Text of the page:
thinking about, so the 2008 housing crash, but if you’re investing in rental properties, like people still have to live places. So what was it that negatively affected you guys? Was it the type of loans that you had that got affected? Or was it, like what was it? Cause it seems like people are still gonna be living where they’re living. So why wouldn’t you just still be making money if everybody’s still paying rent?

Dan French (16:01.948)
Thank you.

Dan French (16:09.5)
Well, a couple of things. One is that we wouldn’t really invest in the same area that we were in at that time. And even from a neighborhood standpoint, so these are like transitional type neighborhoods that weren’t the greatest. So some of these folks are dirty. And many today is very sad. And even in America, the wealthiest place on earth, many people are living paycheck to paycheck.

Paris Vega (16:31.816)
Sure.

Dan French (16:34.332)
And that’s a reality and in one medical emergency and they’re there, they can’t pay the rent and it’s, it’s crazy and it’s sad and something we should change as a society. But so couple of that sort of paycheck by paycheck type renter, right? If something goes, goes wrong and unemployment is now double what it used to be just six months ago, like it’s going to hit some of those people the hardest. So we were, we were in the class of housing that was like hardest hit.

Paris Vega (16:56.112)
Gotcha.

Paris Vega (17:00.2)
I see. Okay.

Dan French (17:04.284)
in a neighborhood that didn’t have that much resilience. So these are lessons you learn, right? Like now we want to bet on a neighborhood that’s going to be durable, whether it’s good times or bad times. And to do what you’re saying, like, all right, don’t people need to live somewhere? Yes, they do. But some neighborhoods are more resilient than others.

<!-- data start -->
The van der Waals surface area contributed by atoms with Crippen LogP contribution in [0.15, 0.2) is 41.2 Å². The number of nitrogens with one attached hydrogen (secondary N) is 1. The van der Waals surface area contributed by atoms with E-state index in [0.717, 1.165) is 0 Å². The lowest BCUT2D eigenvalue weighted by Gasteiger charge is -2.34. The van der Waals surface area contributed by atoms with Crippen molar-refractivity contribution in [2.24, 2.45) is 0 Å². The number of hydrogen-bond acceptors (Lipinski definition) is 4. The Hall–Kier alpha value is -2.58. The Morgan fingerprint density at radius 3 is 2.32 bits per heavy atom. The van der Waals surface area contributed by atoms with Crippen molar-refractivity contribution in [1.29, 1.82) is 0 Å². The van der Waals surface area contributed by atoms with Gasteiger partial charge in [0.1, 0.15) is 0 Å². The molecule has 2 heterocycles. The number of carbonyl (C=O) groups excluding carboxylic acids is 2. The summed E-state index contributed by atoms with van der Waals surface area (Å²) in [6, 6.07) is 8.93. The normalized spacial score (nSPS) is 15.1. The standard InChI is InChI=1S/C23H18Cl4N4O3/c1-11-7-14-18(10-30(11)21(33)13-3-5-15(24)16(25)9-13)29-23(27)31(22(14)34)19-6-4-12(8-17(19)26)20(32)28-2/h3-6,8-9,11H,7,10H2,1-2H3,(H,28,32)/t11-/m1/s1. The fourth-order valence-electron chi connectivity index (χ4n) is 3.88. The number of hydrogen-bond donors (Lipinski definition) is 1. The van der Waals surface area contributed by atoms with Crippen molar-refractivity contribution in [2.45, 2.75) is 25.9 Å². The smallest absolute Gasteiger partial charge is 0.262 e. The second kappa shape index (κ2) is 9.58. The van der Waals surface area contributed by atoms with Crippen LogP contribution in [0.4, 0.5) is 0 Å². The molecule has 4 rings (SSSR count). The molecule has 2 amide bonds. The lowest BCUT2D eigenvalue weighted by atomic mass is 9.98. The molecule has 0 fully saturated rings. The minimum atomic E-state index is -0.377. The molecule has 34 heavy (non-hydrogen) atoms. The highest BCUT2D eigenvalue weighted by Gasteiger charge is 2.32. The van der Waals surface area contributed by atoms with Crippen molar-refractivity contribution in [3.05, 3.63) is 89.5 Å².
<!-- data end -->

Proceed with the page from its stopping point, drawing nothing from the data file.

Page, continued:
Paris Vega (17:07.56)
So this would be right.

Paris Vega (17:19.904)
Right. Yeah.

Yeah. So that seems like you must have been in this in -between layer, almost middle class rental housing, because like if you think Section 8 or like government funded properties, like you get paid regardless, right? If the renter pays or not. So you weren’t doing Section 8, it sounds like you were doing a little bit higher level income properties than that. OK.

Dan French (17:49.276)
We probably had a handful of that, but not all of it for sure. So then above that, it’s like more workforce housing, working class. They do, yeah, for sure.

Paris Vega (17:54.868)
Yeah. And they get hit the hardest, unfortunately, it seems like. Yeah, that’s rough.

Okay. So you weathered the hard times there during the housing crisis. And so did you have to like reset and like, did you hit it like a bankrupt type spot or have to sell everything or how did you make it through the hard times?

Dan French (18:19.996)
No, we avoided the worst of everything. And again, credit goes to Pete. And we just stuck together. We stuck on it. And a lot of the banks, they didn’t want to take over the properties. And actually, a lot of them had traded in and out of, or they had gone bankrupt themselves. So private equity groups began to buy different banks. So it was really hard to know even who owned some of the notes that we had. So we just had, we.

Through perseverance, we worked it out with all these different groups and we restructured things and then we just lived to find another day. And we kept running the properties and doing the best we could. And so through a lot of perseverance, it just, we had to unwind it and work it out, but we did over many years.

Paris Vega (19:08.392)
What makes you decide to sell a property?

Dan French (19:13.412)
Nowadays…

Paris Vega (19:15.816)
Sure. Or like that first one that you bought, like why did you sell that one and then maybe relate that to why you would sell something now?

Dan French (19:25.596)